More than 200 Canada geese were corralled and slaughtered in the city last week as part of the federal government’s attempt to prevent bird strikes near high-traffic airports, but officials said the casualty count is on the decline.
The United States Department of Agriculture removed a total of 255 geese from 12 city parks within a seven-mile radius of LaGuardia, John F. Kennedy International and Newark Liberty International airports last week, according to a spokesperson for the Department of Environmental Protection (DEP).
This year’s roundup total fell from 575 last year and has drastically declined from a 1,357 count in 2010, according to the DEP.
The mitigation measure — the fourth year it has been renewed — is conducted to control the city’s goose population and prevent bird strikes like those responsible for the emergency landings of U.S. Airways Flight 1549 in 2009 and most recently Delta Flight 1063, officials said.
The city said the removal process is “straightforward and humane,” adding that the geese processed for breast meat will be donated for the first time to the state and distributed through local food pantries.
But the mitigation measures continue to draw heat from animal advocates, who protest the killings each year.
“This indiscriminate slaughter is inhumane, ineffective and not supported by science,” said Patrick Kwan, New York State director for the Humane Society of the United States. “It is the wrong way to address the goose population, especially when more humane and scientific solutions exist and have been successfully implemented in Prospect Park and Central Park.”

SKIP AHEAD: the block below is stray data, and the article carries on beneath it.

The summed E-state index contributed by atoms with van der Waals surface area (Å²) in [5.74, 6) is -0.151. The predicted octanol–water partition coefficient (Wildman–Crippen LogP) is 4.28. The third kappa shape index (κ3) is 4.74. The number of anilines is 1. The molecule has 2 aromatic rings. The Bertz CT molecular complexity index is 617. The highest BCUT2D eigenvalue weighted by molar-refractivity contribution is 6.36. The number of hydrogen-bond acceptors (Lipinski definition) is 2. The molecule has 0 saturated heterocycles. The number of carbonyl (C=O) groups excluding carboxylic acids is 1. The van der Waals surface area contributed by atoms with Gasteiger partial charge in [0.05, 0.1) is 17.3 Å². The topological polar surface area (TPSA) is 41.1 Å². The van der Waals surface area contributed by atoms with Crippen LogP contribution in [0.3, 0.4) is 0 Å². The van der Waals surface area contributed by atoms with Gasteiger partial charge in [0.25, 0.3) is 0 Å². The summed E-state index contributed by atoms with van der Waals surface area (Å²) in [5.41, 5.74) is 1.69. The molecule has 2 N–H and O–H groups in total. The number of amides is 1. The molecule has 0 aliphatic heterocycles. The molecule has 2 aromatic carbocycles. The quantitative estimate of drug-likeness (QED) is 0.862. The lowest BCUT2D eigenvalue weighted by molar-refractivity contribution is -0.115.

No geese were removed from Prospect Park this year for the second time in a row. Kwan pointed to goose management programs implemented last year as a major reason for the reprieve of the park’s fowl.
As part of the program, the public is discouraged from feeding wildlife, trained herding dogs are used to move geese out of the park, and eggs are treated to prevent population growth.
Kwan urged the state to make airports and surrounding areas more undesirable for the geese — while preventing flock growth — instead of killing them en masse each year.
“Many of the geese who are currently being rounded up and killed would have never been hatched if the city had adopted the humane goose management plan we have proposed since 2009,” he said.